The lawyer for an RCMP officer acquitted this week in Nunavut on charges of assault calls the court’s decision “a just result,” but says his client never should have been charged in the first place.
The Crown prosecutor, meanwhile, says it wasn’t the outcome he was hoping for but he too believes justice has been served.
Cpl. Ian Crowe, the former commander of a two-man RCMP detachment in Sanirajak, Nunavut, was accused by a fellow officer of smashing a man’s head into gravel during an arrest in the community in June 2020. Crowe stood trial in the Nunavut Court of Justice in Iqaluit in February and was found not guilty on Monday.
In her ruling, Justice Susan Charlesworth said Crowe appeared “earnest” when he testified in his own defence. Meanwhile, she found the testimony from the only witness in the case, Const. Tyson Richard, problematic.
Richard and Crowe both worked at the two-man detachment in Sanirajak in 2020.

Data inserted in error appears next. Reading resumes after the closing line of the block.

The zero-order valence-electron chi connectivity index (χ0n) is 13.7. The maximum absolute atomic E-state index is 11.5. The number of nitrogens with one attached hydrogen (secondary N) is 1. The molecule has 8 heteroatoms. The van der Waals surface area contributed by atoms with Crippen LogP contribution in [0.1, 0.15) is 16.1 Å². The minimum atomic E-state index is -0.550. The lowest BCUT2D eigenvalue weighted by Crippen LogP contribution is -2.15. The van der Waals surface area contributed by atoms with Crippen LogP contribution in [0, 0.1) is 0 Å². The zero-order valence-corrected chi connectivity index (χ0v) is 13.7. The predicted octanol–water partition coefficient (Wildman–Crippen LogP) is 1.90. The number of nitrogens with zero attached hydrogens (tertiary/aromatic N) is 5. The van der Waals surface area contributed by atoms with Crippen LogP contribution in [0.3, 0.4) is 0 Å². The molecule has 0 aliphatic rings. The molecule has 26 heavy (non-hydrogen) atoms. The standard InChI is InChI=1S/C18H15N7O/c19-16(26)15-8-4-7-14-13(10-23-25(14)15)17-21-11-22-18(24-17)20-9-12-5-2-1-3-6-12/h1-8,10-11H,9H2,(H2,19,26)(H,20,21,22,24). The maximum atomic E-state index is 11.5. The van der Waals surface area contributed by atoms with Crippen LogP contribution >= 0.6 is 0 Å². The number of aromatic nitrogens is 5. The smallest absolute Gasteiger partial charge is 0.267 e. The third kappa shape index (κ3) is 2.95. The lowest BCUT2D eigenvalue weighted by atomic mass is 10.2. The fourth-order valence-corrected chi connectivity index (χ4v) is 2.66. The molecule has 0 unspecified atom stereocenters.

No likelihood of conviction, says lawyer
Calgary-based lawyer Robb Beeman, who represented Crowe, routinely acts as a defence lawyer for RCMP officers accused on the job.
He believes there was “no reasonable likelihood of conviction.”
“It was obvious from the beginning that the complainant … had an agenda and that his evidence was not credible in any way,” Beeman said, “which was essentially reflected in the decision of Justice Charlesworth.”
Beeman said his client has been off work since the allegation came to light two and a half years ago.
“It’s just incredibly disappointing that someone has to go through this sort of hell of being off work and being in limbo for years because of, essentially, the word of a disgruntled employee,” Beeman said.
He says police are not above